The training necessary for accreditation as an approved installer will create skills in the workforce that are more widely applicable, as transport and energy become more integrated and electric and electronic systems merge between automotive and the rest of daily life.
The conversion “kits” would be manufactured in the UK.
So the programme would safeguard an important employment sector of the economy, roll out skills in the workforce relevant to the 21st Century, and create UK manufacturing jobs.
There are 40 million cars in the UK, of which 0.5% are electric. The other 99.5% will need to be replaced or re-purposed. 30% of the lifetime emissions of an EV stem from the manufacture of the car (excluding the batteries, which add another 25-30%). As renewable energy powers an ever-larger share of the electricity that is charging EVs, the proportion of an EV’s overall emissions created by manufacture will increase. In addition, scrapping internal combustion engined cars creates a disposal problem for a lot of plastic and other non-recyclables.
Cars create over 28% of UK CO2 emissions. The UK is hosting the next UNFCCC Conference of Parties (CoP 26) and a programme to not only accelerate EV uptake, but to do this partly by recycling existing vehicles, is a great environmental story.
Attractiveness to the Consumer
Internal combustion-engined cars are being progressively legislated out of cities and there is also increasing environmental consciousness. Relying on internal combustion-engined cars to be replaced by autonomous vehicles in the short to medium term is a big risk. Early-adopters will move quickly to retrofit their cars, but EVs are expensive and if conversion is a cheaper option than buying a new EV, then many people will choose this route. For city cars, it will be cheaper: new EVs will score on range, because they are designed to fit more batteries, but conversions can easily incorporate sufficient batteries for the commuter.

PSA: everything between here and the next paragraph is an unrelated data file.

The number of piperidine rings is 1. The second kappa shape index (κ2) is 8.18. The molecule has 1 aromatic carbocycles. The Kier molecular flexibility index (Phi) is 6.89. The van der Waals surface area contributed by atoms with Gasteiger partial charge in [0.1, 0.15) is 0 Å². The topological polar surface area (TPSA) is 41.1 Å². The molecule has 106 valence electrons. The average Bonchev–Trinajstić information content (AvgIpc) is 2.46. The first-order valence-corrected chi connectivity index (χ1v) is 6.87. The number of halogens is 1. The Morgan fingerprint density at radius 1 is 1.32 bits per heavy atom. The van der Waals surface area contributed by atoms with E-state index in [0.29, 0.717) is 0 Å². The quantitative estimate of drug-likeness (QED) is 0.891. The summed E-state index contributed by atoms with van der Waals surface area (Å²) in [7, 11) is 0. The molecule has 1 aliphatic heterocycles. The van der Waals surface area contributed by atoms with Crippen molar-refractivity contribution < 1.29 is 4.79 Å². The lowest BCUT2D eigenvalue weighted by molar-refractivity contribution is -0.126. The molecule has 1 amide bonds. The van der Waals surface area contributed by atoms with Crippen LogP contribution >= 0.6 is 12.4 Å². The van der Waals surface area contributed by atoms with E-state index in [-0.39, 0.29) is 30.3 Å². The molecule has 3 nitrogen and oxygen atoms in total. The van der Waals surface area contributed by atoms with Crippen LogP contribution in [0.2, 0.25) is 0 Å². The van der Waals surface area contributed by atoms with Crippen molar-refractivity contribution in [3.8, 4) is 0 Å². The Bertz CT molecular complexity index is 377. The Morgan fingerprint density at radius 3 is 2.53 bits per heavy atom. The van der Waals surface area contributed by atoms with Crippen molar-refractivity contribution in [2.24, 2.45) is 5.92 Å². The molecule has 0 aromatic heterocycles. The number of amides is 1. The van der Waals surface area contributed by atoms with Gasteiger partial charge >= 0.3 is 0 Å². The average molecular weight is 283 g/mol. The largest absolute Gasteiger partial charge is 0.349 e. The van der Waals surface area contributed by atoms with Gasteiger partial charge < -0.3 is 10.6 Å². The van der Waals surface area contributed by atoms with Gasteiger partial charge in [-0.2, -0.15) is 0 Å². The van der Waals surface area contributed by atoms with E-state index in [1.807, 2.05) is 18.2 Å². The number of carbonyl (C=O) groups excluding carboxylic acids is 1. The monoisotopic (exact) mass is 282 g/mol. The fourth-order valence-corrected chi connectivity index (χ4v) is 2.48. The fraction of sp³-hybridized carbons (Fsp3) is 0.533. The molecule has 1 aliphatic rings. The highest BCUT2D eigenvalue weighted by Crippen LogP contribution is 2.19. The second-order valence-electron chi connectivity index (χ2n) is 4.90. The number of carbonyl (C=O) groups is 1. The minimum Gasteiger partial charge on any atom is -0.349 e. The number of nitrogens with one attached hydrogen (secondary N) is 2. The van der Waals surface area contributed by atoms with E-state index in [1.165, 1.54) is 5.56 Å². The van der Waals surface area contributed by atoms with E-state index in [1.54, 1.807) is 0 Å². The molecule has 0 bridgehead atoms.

Attractiveness to the customer could also be enhanced by offering finance, and by ensuring that government subsidies do not discriminate against converted EVs, as they do now.
Is it Deliverable?
Yes. It is deliverable nationally, and quickly too. Converting cars to all-electric is a tried and tested model and the technology exists in the UK automotive sector; it just needs to be packaged correctly and then the training needs to be rolled out. The scheme promotors include:
Electrogenic: a UK company and founder member of Oxfordshire Greentech, that has developed integration technology for converting fossil-fuelled cars to all-electric, and which can coordinate the system design so that existing UK-manufactured equipment can be formed into conversion “kits”; and
Activate Learning: a leading FE and Apprenticeship training provider, and capable of leading the work necessary to up-skill the UK’s mechanics.
These organisations have the core skills necessary, and if this idea moves forward, will develop the delivery team. Revitalisation, re-skilling and new markets for the UK automotive sector are crucial to a green economy. The health of independent garages is a key part of this – they create economic resilience, local employment distributed right across the UK and a wellspring of ideas and innovation.
A Call to Action
If this idea moves forward, Electrogenic and Activate Learning will develop the delivery team. But this is not just about one company. It is about starting an idea that with backing, can renew and green an important sector of the economy that is in every town, but is under long-term threat. If you can help get out message to those that can move the levers of power, please get in touch.